• the financial framework partnership agreement defines the roles, responsibilities and obligations of the Commission, the EU Agency for the Space Programme and the ESA;
  • in order to ensure uniform conditions for the implementation of the space programme's security requirements, implementing powers should be conferred on the Commission;
  • to increase the participation of SMEs, for contracts above ten million Euro, the contracting authority shall ensure that at least 30% of the value of the contract is subcontracted to companies outside the group of the prime contractor, notably in order to enable the cross-border participation of SMEs.

Provisions related to the protection of security interests, ownership and licence rights, the participation of third countries and/or international organisations in the space programme, and the budgetary issues were left outside at this stage.

In reaction to the global coronavirus pandemic, on 29 May 2020, the Commission presented a revised proposal for the 2021-2027 MFF, using President Michel’s proposal as a basis. The core MFF stands at €1100 billion (or €1.1 trillion), topped up by €750 billion from the European Recovery instrument / ‘NextGenerationEU’ (NGEU). Concerning the EU Space Programme, the Commission supported President Michel’s proposal of €13.2 billion (constant 2018 prices), which was well below the Parliament's proposed envelope of of €15 billion (in constant 2018 prices). Political agreement between the Council and the Parliament over the MFF was eventually reached on 10 November 2020, with both institutions giving their consent on 16-17 December 2020. Regarding the EU Space Programme, the amount allocated was left unchanged from the Michel proposal, which translated to €14.8 billion in current prices.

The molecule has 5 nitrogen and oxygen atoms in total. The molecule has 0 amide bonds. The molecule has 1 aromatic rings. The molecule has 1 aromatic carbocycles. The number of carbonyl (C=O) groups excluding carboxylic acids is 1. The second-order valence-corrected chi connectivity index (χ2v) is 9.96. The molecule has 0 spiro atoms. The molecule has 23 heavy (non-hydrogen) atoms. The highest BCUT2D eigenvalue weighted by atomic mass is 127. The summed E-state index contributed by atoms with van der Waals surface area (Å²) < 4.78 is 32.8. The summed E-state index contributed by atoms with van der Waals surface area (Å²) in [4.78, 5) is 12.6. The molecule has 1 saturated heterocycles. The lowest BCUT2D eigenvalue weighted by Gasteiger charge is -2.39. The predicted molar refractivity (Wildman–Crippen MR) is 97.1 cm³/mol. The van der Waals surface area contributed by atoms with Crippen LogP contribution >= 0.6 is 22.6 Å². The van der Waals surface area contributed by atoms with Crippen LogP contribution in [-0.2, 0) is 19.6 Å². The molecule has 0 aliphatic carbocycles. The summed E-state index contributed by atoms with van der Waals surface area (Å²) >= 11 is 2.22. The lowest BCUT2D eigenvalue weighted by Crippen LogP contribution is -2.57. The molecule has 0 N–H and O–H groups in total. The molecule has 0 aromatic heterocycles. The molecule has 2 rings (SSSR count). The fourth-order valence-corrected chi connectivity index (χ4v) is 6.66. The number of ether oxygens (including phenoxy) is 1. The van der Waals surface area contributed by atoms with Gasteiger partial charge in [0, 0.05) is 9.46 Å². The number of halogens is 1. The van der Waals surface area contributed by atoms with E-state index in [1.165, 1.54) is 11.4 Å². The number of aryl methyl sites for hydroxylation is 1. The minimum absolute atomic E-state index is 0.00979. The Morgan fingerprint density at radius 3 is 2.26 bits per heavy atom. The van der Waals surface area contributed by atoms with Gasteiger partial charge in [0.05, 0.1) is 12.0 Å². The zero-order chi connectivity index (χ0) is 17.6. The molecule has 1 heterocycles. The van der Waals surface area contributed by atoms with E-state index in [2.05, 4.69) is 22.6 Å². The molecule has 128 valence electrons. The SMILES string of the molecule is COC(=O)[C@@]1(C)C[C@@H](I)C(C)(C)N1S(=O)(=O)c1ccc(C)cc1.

On 16 December 2020, a political agreement was reached between the Council and the Parliament over the whole space programme. The agreed text was subsequently finalised and subjected to legal-linguistic revisions. On 19 April 2021 the Council adopted the final text using a written procedure. The ITRE committee voted through the final text on 26 April, which was endorsed by the plenary on 27 April. The final act was signed on 28 April 2021 and entered into force on 12 May 2021 as Regulation (EU) 2021/695. It applies retroactively from 1 January 2021.

On 7 October 2023, the United Kingdom association to Copernicus was finalised. On 8 November 2023, an arrangement was signed between the Commission and the National Commission on Space Activities of Argentina.

 On 23 January 2024, Commissioner Thierry Breton disclosed his views on the design of the next EU space programme.

The Commission is expected to publish the mid-term evaluation of the programme during the second quarter of 2024. 


Further reading:

Author: Clement Evroux, Members' Research Service,

As of 20/06/2024.